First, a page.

A More Complex Example: Developing Relationship Skills
Let’s take a more complicated topic: how to be a good friend. By 3 or 4, most kids are starting to find people they think of as special friends. At 4, if kids get into a tussle about something, adults need to help. But even at 4, parents can ask them to think about what is fair.
As children get older, parents can help them learn to be generous, considerate, and thoughtful, and to negotiate conflict with more and more sophistication. During the years between 10 and 12, friendships get more complex. Parents need to help children see that there are rarely just good guys and bad guys; that most people have a mix of qualities that we do and do not like.
Teens need to be reminded that you don’t have to love people to work with them. Teamwork requires focus on the sport, problem, or task, not on popularity. Successful people know that there are many levels of friendship and operate accordingly. With this kind of training, a child will know how to maintain and nurture eventual adult friendships successfully. Knowing how to be a good friend also lays the groundwork for choosing a mate.
If your child is 16 and you are just beginning to think about these things, you may need to develop a few “crash courses” in growing up. Enlist your teen and figure out how you can do a speedier version so she or he gets needed education in basic life skills.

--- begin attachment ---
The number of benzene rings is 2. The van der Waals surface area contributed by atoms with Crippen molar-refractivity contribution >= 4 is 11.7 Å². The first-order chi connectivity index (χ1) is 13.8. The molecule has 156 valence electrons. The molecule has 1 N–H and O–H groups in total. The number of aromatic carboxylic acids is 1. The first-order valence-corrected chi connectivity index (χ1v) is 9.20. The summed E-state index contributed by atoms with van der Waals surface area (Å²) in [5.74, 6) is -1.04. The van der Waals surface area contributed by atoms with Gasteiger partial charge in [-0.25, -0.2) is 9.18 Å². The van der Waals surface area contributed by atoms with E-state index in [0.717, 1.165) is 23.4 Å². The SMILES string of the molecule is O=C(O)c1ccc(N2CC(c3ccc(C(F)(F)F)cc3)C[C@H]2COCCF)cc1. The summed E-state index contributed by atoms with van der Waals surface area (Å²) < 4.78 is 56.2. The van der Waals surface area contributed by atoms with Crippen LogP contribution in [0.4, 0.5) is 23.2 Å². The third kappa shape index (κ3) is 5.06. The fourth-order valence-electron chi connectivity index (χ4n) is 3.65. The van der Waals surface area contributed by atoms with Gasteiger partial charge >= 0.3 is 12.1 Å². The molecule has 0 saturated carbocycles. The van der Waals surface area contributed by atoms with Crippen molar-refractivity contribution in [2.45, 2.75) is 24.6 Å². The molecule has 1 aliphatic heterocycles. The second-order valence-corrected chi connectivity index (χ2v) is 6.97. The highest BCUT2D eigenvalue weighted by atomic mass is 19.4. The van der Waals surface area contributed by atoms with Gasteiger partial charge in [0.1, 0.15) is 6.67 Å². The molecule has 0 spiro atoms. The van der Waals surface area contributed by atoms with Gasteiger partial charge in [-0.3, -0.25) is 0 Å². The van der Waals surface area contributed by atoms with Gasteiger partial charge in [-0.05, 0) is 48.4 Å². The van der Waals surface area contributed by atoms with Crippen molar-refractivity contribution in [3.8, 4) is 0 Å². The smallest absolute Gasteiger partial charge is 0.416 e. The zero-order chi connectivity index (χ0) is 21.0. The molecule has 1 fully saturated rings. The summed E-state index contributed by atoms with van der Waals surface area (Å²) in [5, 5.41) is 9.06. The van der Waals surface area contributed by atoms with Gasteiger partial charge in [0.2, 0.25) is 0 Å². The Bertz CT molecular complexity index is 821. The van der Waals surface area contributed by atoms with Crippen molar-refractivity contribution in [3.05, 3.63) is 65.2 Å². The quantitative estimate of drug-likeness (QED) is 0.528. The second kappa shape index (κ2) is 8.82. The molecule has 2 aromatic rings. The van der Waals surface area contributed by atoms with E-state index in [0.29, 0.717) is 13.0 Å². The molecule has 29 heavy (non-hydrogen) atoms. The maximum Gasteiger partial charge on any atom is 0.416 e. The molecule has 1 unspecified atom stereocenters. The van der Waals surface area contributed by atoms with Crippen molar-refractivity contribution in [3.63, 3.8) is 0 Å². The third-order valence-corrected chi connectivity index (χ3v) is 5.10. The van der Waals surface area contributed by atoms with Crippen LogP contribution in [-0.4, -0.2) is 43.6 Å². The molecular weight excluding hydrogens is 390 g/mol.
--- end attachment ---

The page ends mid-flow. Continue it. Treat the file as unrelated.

Can We Do It All?
Can we really conscientiously and systematically teach every skill our children will need in adulthood? Probably not. But there do seem to be a few key issues. When kids are gradually taught how to manage time, money and possessions as well as how to relate well with others, they are much more likely to be successful adults.
What about self-esteem? People often argue that building self-esteem is more important than a clean bedroom or knowledge about how money works. I have found that positive self-esteem grows from feelings of competence. A positive self-image develops naturally as children learn how to get along with people and to get along in the world. Once set in motion, these areas become part of a wonderful positive loop: The more competent I feel, the better I feel about myself. The better I feel about myself, the more willing I am to take risks to develop more competence. And so on.
Families that have dedicated time and effort to skills building derive a great deal of confidence through this process of readying children to enter the adult world. Parents experience the satisfaction of knowing they have done their job and done it well. Kids feel self-assured and prepared for what lies ahead. For these families, a child’s leaving home is not a shock or an ending — it is simply the next logical step in a process that everyone has working toward from the beginning.
Hartwell-Walker, M. (2006). Preparing Children To Leave Home. Psych Central. Retrieved on June 19, 2013, from http://psychcentral.com/lib/2006/preparing-children-to-leave-home/
Last reviewed: By John M. Grohol, Psy.D. on 30 Jan 2013
Published on PsychCentral.com. All rights reserved.